Last October I biked up to a football tailgate party at my Alma Mater with a swinging musette bag full of craft brew cans. As we tipped our cans to our favorite team and regaled college days of yore, the awkwardness of carrying beer in a bag bothered me. I could only think of how I needed a better way to “enjoy” my riding. I needed a beer bike.
All of my bikes to date had a purpose. Mostly for going as fast as my Masters level legs could pedal them, sans cargo. I recently handed down my 1990 Rock Hopper grocery bike to my growing son, and needed something to replace it. The lure of the “slow ride” had secretly been set. True to my lightning fast decision making, in two-ish months, I pulled the trigger and texted a bike shop owner in Phoenix.
“Joe, I need a Surly PugSS, 2 Salsa Carry Anything cages, and a bike bell. Full retail.”
“Is this still Mark? Seriously?”
He knew my previous ways. Although my most recent exploits involve Grifos and gravel, I was still a leg-shaving, matching kit wearing, espresso drinking, embro-huffing roadie. Intervention time. In a few weeks, I was rolling fatty-style, and actually smiling as I rolled. For the uninitiated, the Carry Anything cage perfectly holds a 32oz beverage vessel. With one cage mounted on each fork leg, I was ripe for such choice trail comments as, “Nice jugs, Bro,” etc. Game On. Time to slow down and enjoy the ride.
But I still sat in the conundrum about carrying more stuff. A couple of 32oz growlers are great and all, but I still couldn’t carry my groceries home. Fatbike forks do not accept normal front racks due to their 135mm axle spacing. Rear racks can work, and a quick interwebs search revealed many varied workarounds for making a rear rack fit the fork of a fat bike, but I could not find what I was looking for.
In my mind, proper rack platform sizing required the ability to hold two 6-packs of “soda,” plus have a receptacle for a beverage container that did not reduce the cargo carrying capabilities within the top rail. In a world of handmade, bespoke, steel-is-real, one-off bicycles, I finally put pencil to paper and stopped asking what I could get and told myself what I needed to make.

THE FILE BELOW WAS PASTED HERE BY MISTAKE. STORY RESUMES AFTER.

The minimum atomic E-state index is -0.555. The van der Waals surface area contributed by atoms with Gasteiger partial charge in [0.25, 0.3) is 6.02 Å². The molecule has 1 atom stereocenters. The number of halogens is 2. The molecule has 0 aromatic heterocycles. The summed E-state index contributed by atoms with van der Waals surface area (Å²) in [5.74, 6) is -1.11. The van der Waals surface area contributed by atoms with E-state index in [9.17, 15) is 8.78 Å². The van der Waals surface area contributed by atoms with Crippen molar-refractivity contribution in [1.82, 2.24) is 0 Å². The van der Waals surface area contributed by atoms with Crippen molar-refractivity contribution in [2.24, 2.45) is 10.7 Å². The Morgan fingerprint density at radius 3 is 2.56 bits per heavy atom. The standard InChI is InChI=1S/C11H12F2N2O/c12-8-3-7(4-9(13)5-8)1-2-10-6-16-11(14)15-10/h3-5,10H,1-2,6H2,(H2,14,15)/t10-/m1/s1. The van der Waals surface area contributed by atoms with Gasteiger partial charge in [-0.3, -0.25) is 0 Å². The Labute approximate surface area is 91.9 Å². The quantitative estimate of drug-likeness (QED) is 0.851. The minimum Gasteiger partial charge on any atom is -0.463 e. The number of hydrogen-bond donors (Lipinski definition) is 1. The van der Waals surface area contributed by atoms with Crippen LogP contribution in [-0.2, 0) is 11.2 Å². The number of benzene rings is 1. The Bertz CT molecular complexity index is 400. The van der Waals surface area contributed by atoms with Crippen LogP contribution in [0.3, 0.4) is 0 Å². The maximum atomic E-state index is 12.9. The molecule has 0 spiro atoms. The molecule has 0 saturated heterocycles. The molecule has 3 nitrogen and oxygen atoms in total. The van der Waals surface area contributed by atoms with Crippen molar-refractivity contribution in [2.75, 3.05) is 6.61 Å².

I know a guy. A coworker of mine is a jack-of-all-trades and handy with a TIG welder. I have built a number of devices from wood in my days, but never anything involving fire and metal.
“Mock it all up with some stuff from around the garage, or at least make some detailed drawings with measurements and we can start bending metal and cracking a torch,” Darren told me.
Okie dokie. Visualize the concept: a low rider bar for carrying panniers, a flat deck supported in three dimensions that won’t fall over when side-loaded, a red solo cup holder.
Measurements on paper are nice numbers to reference, but when we got right down to the business of clamping and bending 1/4″ steel tubing, the real life form took shape against a cardboard scale drawing made from TLAR (That Looks About Right) engineering concepts.
The magic happened, however, when we clamped the 2-D flat, bent parts together on the bike and started tacking them all together. Frame supports bolted to fork bosses, then a rack tray tacked to the supports. IT’S ALIVE !! This isn’t just an aspiration in my head anymore. Removed from the fork, it held together on its own, structurally sound. It actually looked like something.
Originally I planned to powder coat the finished rack to match my Pugsley’s “Grape Soda” sparkly purple. But as I cleaned up the finished welds with a grinder and some Scotch-Brite pads, the luster of the stainless steel tubing shone through. Rustic, slightly unfinished. TLAR. Back in my garage with the finished frame, I still needed to make a deck for holding the groceries and, more importantly, a red solo cup. Searching through piles of odds-and-ends that would come in handy some day (I know you all have them), I found the wooden slats from a broken folding chair. JACKPOT!
After a couple hours of hammering, mitering, coping, and filing, MY new deck rest securely on my new, metal, custom, handmade fatty rack. MY rack! MINE!
The only function left to test is the pannier carrying capability of the low rider bars. But I don’t have any front panniers, so … AHEM!! But this thing can carry the groceries, or beverage six-packs and a red solo cup, or a beautiful pink box filled with delightful goodies made from egg yolks, shoogar, and other ingredients. No more one-handed, wobbly cargo canal rides, no more swinging musette bags. Just slow rides and miles of smiles.
“Nice rack, Dude!”
Thanks. I made it myself, with a little help from my friends.